Google Pixel 2’s Always On Ambient Display can be Enabled Right Now on your Android Oreo ROM
The latest update to Google’s Android, the tasty Android Oreo, has a lot to offer to users. From integrating password managers with the new Autofill API to more lower level changes such as Project Treble, this next update has understandable excited many users on our forums. But sometimes, Google likes to withhold certain features from the initial update, whether it’s because the feature is incomplete or intended to launch with the next generation devices. One such feature is the Always On Ambient Display mode which we first discovered in a disabled state on the first generation Google Pixel, and presumably launching with the Google Pixel 2 and Pixel 2 XL.
Since we initially covered the existence of this feature, some users have been speculating that always on display mode may only ship with the second generation Google devices next month (though not with the Qualcomm Snapdragon 836 as initially reported). That may very well be the case, since we don’t know exact details about Google’s plans for this feature. However, unlike the rumored squeezable frame, the always on ambient display appears to be already fully functional – provided you know how to enable it in AOSP.
You can chalk up the poor quality photos to my incompetence with photography.
The new ambient display setting works pretty similarly to all of those other “always on display” modes from the likes of Samsung or LG. When you turn off your screen, you will see a clock stay on the device’s screen. When you receive a notification, you will see the full contents of the notification for a few seconds before it fades away into showing just the app’s icon underneath the clock.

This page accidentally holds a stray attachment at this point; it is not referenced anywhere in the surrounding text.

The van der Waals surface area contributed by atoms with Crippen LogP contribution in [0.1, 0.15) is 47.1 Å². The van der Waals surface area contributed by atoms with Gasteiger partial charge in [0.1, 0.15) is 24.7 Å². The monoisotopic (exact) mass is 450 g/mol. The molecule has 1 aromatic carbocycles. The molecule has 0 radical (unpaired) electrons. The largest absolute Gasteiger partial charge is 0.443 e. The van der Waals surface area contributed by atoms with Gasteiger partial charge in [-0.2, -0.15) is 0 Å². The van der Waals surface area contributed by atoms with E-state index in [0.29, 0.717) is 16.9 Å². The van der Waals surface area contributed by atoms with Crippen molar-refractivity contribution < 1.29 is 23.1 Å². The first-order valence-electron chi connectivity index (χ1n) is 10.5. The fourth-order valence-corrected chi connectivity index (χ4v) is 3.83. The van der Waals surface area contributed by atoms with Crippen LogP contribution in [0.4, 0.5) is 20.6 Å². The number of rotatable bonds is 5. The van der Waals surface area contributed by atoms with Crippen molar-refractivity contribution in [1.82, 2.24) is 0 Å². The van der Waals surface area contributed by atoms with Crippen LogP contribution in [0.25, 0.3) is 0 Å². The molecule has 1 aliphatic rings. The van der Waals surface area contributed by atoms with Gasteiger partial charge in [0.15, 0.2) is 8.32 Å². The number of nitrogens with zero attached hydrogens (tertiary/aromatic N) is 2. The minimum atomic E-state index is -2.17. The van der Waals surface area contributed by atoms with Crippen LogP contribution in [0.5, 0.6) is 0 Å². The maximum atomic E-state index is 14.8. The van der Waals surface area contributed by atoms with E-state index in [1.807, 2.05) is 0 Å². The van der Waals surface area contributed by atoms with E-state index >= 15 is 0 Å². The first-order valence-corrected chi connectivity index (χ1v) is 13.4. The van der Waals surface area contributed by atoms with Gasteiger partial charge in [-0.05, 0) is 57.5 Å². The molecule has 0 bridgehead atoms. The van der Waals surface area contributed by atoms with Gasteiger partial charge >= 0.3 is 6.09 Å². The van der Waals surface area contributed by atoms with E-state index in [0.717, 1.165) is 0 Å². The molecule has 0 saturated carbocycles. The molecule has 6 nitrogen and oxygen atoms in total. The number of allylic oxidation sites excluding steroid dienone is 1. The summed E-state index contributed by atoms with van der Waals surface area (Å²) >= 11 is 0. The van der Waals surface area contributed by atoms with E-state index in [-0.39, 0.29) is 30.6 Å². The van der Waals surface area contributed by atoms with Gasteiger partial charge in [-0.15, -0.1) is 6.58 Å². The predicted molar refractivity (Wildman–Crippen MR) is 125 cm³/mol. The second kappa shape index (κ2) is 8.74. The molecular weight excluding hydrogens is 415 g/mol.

The test device I am showing off this ambient display mode is a Google Nexus 6 running on an unofficial port of Android 8.0 Oreo. This is one of many unofficial ports of Android Oreo already available thanks to the awesome work of developers on our forums. In the ROM that I tested, the always on ambient display option was already enabled in System UI Tuner.
After some unsuccessful attempts at trying to bring back navigation bar and lock screen shortcut customization to System UI Tuner by using rootless Substratum overlays (unfortunately impossible without root since it requires the system property
ro.debuggable to be set to 1), I dug through the source code and also discovered the method that determines whether or not always on ambient display will be shown in System UI Tuner.
It appears that there is a method in
AmbientDisplayConfiguration called “
alwaysOnAvailable” that currently is hard coded to always return “false.” There’s a comment there stating why it does this, as it “does not work properly yet.” Perhaps not, but without further elaboration as to why it doesn’t work, I’m not inclined to see why we shouldn’t let users play around with it if they want to.
So to actually make always on ambient display work, all you have to do is modify this method to always return “true” instead. This is exactly what SiXROM does, which borrowed the commit from XDA Senior Member WelcomeToTheSkye of Vanilla, a ROM for the Nexus 6P.
I don’t really use the Nexus 6 as a daily driver, but merely as a test device which I quickly brought back to life to do Substratum tutorials. Thus, I can’t tell you how well it works in practice right now as I haven’t used it for more than a few days. But if you are running on an unofficial port of Android Oreo (and presumably have an OLED display), then you may be interested in trying this out.
Of course, most of us aren’t custom ROM developers so making this change is a bit out of our reach. Any ROM developers reading this that want to incorporate this feature, well hopefully you can do so quite easily now. It might even be worth it to enable ambient display burn in protection in the Android Framework while you’re at it.
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